Staff Publications

Staff Publications

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    'Staff publications' is the digital repository of Wageningen University & Research

    'Staff publications' contains references to publications authored by Wageningen University staff from 1976 onward.

    Publications authored by the staff of the Research Institutes are available from 1995 onwards.

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Record number 421497
Title Breeding and strain protection in the button mushroom agaricus bisporus
Author(s) Sonnenberg, A.S.M.; Baars, J.J.P.; Hendrickx, P.M.; Lavrijssen, B.; Gao, W.; Weijn, A.; Mes, J.J.
Source In: proceedings of the 7th International Conference of the World Society for Mushroom Biology and Mushroom Products, 04-07 October 2011, Arcachon, France. - ICMBMP - p. 7 - 15.
Event 7th International Conference of the World Society for Mushroom Biology and Mushroom Products, Arcachon, France, 2011-10-04/2011-10-07
Department(s) WUR Plant Breeding
Laboratory of Plant Breeding
Food Chemistry Group
FBR Fresh Supply Chains
Publication type Contribution in proceedings
Publication year 2011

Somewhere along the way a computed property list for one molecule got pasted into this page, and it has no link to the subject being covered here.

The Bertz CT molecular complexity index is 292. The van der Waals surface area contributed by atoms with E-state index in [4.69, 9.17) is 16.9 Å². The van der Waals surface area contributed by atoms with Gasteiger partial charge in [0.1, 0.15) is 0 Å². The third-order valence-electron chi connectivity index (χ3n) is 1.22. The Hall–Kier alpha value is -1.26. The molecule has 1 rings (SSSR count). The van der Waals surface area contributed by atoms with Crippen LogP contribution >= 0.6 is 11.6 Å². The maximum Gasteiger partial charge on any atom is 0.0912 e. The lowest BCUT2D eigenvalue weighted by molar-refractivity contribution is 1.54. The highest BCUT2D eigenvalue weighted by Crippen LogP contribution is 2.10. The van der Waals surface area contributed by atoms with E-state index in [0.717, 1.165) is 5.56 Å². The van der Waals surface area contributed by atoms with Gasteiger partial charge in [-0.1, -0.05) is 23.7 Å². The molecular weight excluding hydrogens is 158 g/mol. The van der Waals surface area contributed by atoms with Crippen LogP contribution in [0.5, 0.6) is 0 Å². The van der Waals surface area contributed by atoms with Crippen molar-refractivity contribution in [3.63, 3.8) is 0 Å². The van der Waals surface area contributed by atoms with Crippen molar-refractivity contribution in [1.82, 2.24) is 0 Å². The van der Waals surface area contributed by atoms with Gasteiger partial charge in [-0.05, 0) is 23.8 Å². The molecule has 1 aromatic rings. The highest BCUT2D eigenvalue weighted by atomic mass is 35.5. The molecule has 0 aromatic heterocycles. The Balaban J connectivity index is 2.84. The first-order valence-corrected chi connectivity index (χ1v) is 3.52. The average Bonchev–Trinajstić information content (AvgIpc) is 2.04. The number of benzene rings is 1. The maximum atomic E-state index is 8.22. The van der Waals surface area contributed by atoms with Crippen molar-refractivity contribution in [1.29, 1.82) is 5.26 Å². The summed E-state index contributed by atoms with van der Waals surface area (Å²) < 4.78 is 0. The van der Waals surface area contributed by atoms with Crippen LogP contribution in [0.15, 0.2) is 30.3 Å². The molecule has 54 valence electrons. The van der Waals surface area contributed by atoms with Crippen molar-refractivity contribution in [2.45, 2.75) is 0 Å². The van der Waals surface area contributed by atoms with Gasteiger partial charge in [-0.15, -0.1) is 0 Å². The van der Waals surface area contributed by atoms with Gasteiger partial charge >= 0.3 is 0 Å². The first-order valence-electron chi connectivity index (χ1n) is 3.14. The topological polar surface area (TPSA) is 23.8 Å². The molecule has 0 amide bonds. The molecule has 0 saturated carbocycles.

Abstract The button mushroom Agaricus bisporus is one of the most widely cultivated edible mushroom species in the world. Being the main species cultivated in the Western hemisphere, its popularity also increases in Eastern Countries such as China and Korea. The world production level for 2009 is estimated at ca. 4 million tons with an economic value of ca. 4.7 $ billion. Despite its economic relevance, it is surprising to see that breeding effort in this species is low. The main reasons for this low effort are the typical life cycle that hampers breeding and the difficulty to protect strains. The complete life cycle of A. bisporus was unravelled in the early 70-ties of the previous century. After an apparently normal meiosis, predominantly bisporic basidia are produced, each containing two non-sister post meiotic nuclei. Upon germination these spores generate heterokaryotic mycelia. Only spores from the rare four spored basidia contain one haploid nucleus and can be used to generate hybrids in breeding programs. Release of the first commercial hybrid dates back to 1980. Subsequent commercial hybrids were identical or very similar to the first hybrid. It is clear that some “new” varieties were generated by making copies of the first hybrid via tissue cultures of mushrooms. It is, however, unclear how other varieties were generated with apparently identical genotype but nevertheless some clear differences in phenotypes. Recent research indicates that offspring can be generated without recombination between homologous chromosomes. A pairing of non-sister nuclei on bisporic basidia will thus result in a redistribution of homologous chromosomes over the constituent nuclei. This redistribution appears to have phenotypic influence. This phenomenon thus allows for a relatively easy way of generating new varieties. This paper will present opportunities of this typical meiotic behaviour for breeders but also addresses what consequences it has for strain protection.
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